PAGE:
Standing up, I saw two more badgers by the edge of the wood, but as I watched they went back into the trees.  Since the wind was in my favour I decided to get closer so that I could spot them as they came out again. Ten minutes later another badger appeared from the other side of the field.  Like the others, this one turned and trotted off almost as soon as I focused on it.

Now I was getting concerned.  All the badgers I’d seen had run off pretty quickly.  This wasn’t supposed to happen.  The idea of having an NV scope wasn’t so I could see in the dark (I’ve got a perfectly good torch for that, and it only cost £10 from Tesco), it was so that I could see in the dark without disturbing the wildlife.  So far it seemed that the badgers were fairly disturbed.  Can badgers see infra-red light?  The IR torch on the scope gives out a dim red visible light, but surely not enough to scare a badger?  I’ve shone red torches on them before and they didn’t seem to mind as much.

Perhaps I had committed some basic error of fieldcraft.  Perhaps the badgers could see me silhouetted against the paler sky.  I returned to the tree so I would be less conspicuous, poured a cup of tea from my flask, and gave the badgers time to settle down again.

Ten minutes later I scanned the field again.  There was another badger, and once again it ran off when I focused the scope on it.

I didn’t want to disturb the badgers’ feeding, so I decided to head down to the wheat field and see if I had any more luck.  Sure enough, when I got there I saw two more badgers just inside the field.  Both scampered off quickly but they were downwind of me, so this is perhaps excusable.  I waited a while but they didn’t return.

The church clock rang midnight and I decided to call it a night.  I didn’t want to disturb the badgers any further, and besides, even badger watchers need to sleep at some point.  I kept the scope on though, and at the bottom of the field I came across yet another badger who promptly disappeared into the corn.

In some ways it was a good night.  I’ve seen more badgers away from the sett than ever before.  The bad news is that I’ve only seen their backsides as they’ve turned and ran.  Rather than opening up a new dimension in my study of badgers, the scope has so far only helped me on my way to becoming an expert on badger tails!  It was frustrating to be in a field full of badgers but not to get a good look at them.

So was it the scope, or was it something I did wrong?  Can badgers see infra-red, or was it just one of those nights?  I need to make a few more trips before I can really answer this.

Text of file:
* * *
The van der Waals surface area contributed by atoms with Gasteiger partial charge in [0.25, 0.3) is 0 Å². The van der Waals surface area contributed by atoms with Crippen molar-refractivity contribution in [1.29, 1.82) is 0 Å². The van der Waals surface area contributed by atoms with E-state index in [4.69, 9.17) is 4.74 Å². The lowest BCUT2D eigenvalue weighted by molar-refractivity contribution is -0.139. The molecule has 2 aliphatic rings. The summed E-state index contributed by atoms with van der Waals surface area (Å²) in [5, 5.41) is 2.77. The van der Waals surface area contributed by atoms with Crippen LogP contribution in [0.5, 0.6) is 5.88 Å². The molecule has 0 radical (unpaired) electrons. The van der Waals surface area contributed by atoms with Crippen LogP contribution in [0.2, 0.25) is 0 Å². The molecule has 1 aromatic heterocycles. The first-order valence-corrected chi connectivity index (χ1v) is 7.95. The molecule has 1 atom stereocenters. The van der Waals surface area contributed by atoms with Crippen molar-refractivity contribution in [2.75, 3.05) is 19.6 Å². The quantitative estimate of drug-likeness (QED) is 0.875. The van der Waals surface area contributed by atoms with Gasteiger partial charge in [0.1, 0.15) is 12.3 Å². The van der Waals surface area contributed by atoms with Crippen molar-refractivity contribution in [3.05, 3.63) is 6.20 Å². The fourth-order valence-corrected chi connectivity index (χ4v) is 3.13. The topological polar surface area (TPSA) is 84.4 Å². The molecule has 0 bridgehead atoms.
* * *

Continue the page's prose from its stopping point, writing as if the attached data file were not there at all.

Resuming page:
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Last night I went for a walk around 11.00pm to see if I could spot the badgers foraging in the pasture field, although if I’m honest with myself this was just an excuse to get outside.

There is something truly magical about being outdoors on a summer night.  It was a beautiful, clear, warm night with a nearly full moon – it was the perfect night to be out and about.  Few people, I suppose, deliberately go out in the dark these days, but they’re missing out.  Just to be out in the countryside on a night like this is special in a way that I simply cannot put into words.

By 11.30 I was sitting with my back to the great old stag-headed oak on the top of the hill in the pasture field.  It seemed that I could look out over the whole of Bedfordshire – the woods and fields, houses and roads – stretching out before me in the moonlight.  Once again the whole world was asleep while I was joyously awake and alive.

At 11.45 a badger came trotting up behind me.  Poor thing.  I was sitting facing the wood with the wind in my face because for some daft reason I expected the badgers to come out of the wood, even though they would have started foraging hours ago.  This badger must have been out in the field already, and it must have come across my scent being blown behind me and decided to hurry past.  Ah well, let it go.  No point in disturbing it further.

On my way back home I came almost face to face with another badger in the cornfield at the bottom of the hill.  I know they use this field and they feed here, but this was the first time I’ve caught one in the act.

I had my camera with me but I didn’t take any pictures.  Taking pictures would have meant using the camera flash.  To have suddenly lit up the scene with a harsh, artificial light seemed somehow crass and insensitive and sacrilegious, almost like shouting in a cathedral.  I was content to sit and watch and to be a part of the night myself, to share the night with the creatures around me.

Perhaps the magic of a summer night can only be experienced first hand, and not captured and brought home.

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Things have been busier than usual at work and around the house lately, hence I’m late in writing up my notes.  It’s been a gloriously hot bank holiday weekend, and I’ve been taking the opportunity to thrash the garden into shape.  Where there was a jungle there are now neat rows of vegetables and trimmed hedges – what a difference a few days can make.